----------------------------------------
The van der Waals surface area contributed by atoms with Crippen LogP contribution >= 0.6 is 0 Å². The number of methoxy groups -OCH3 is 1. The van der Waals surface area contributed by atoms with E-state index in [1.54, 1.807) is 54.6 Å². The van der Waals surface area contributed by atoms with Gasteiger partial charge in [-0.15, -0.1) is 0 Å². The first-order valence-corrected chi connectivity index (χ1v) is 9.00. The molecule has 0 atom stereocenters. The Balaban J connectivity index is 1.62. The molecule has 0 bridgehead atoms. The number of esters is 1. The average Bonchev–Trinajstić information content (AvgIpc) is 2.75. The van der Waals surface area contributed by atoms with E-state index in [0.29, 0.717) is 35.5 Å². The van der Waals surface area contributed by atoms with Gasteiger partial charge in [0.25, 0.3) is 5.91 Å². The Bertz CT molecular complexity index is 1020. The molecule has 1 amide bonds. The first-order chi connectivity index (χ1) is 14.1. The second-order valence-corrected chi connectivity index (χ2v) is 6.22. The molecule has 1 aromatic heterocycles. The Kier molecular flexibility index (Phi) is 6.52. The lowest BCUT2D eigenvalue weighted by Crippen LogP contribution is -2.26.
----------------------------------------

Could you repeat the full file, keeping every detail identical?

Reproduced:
The van der Waals surface area contributed by atoms with Crippen LogP contribution >= 0.6 is 0 Å². The number of methoxy groups -OCH3 is 1. The van der Waals surface area contributed by atoms with E-state index in [1.54, 1.807) is 54.6 Å². The van der Waals surface area contributed by atoms with Gasteiger partial charge in [-0.15, -0.1) is 0 Å². The first-order valence-corrected chi connectivity index (χ1v) is 9.00. The molecule has 0 atom stereocenters. The Balaban J connectivity index is 1.62. The molecule has 0 bridgehead atoms. The number of esters is 1. The average Bonchev–Trinajstić information content (AvgIpc) is 2.75. The van der Waals surface area contributed by atoms with E-state index in [0.29, 0.717) is 35.5 Å². The van der Waals surface area contributed by atoms with Gasteiger partial charge in [0.25, 0.3) is 5.91 Å². The Bertz CT molecular complexity index is 1020. The molecule has 1 amide bonds. The first-order chi connectivity index (χ1) is 14.1. The second-order valence-corrected chi connectivity index (χ2v) is 6.22. The molecule has 1 aromatic heterocycles. The Kier molecular flexibility index (Phi) is 6.52. The lowest BCUT2D eigenvalue weighted by Crippen LogP contribution is -2.26.